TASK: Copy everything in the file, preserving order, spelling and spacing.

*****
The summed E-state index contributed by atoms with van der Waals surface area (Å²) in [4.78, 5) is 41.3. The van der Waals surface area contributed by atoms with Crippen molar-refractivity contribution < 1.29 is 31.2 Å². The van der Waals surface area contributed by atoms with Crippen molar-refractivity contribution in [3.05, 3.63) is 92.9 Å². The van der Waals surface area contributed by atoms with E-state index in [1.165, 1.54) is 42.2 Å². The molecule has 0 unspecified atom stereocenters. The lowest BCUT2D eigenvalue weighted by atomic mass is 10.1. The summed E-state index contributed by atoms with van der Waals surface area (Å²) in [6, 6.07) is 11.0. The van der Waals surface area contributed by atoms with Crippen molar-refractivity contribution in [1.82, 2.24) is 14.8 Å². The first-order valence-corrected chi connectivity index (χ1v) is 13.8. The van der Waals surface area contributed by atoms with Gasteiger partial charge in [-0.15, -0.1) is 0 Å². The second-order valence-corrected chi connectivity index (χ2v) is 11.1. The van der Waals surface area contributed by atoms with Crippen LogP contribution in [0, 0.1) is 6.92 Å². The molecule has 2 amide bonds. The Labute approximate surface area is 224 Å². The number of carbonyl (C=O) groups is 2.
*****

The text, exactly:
The summed E-state index contributed by atoms with van der Waals surface area (Å²) in [4.78, 5) is 41.3. The van der Waals surface area contributed by atoms with Crippen molar-refractivity contribution < 1.29 is 31.2 Å². The van der Waals surface area contributed by atoms with Crippen molar-refractivity contribution in [3.05, 3.63) is 92.9 Å². The van der Waals surface area contributed by atoms with E-state index in [1.165, 1.54) is 42.2 Å². The molecule has 0 unspecified atom stereocenters. The lowest BCUT2D eigenvalue weighted by atomic mass is 10.1. The summed E-state index contributed by atoms with van der Waals surface area (Å²) in [6, 6.07) is 11.0. The van der Waals surface area contributed by atoms with Crippen molar-refractivity contribution in [1.82, 2.24) is 14.8 Å². The first-order valence-corrected chi connectivity index (χ1v) is 13.8. The van der Waals surface area contributed by atoms with Gasteiger partial charge in [-0.15, -0.1) is 0 Å². The second-order valence-corrected chi connectivity index (χ2v) is 11.1. The van der Waals surface area contributed by atoms with Crippen LogP contribution in [0, 0.1) is 6.92 Å². The molecule has 2 amide bonds. The Labute approximate surface area is 224 Å². The number of carbonyl (C=O) groups is 2.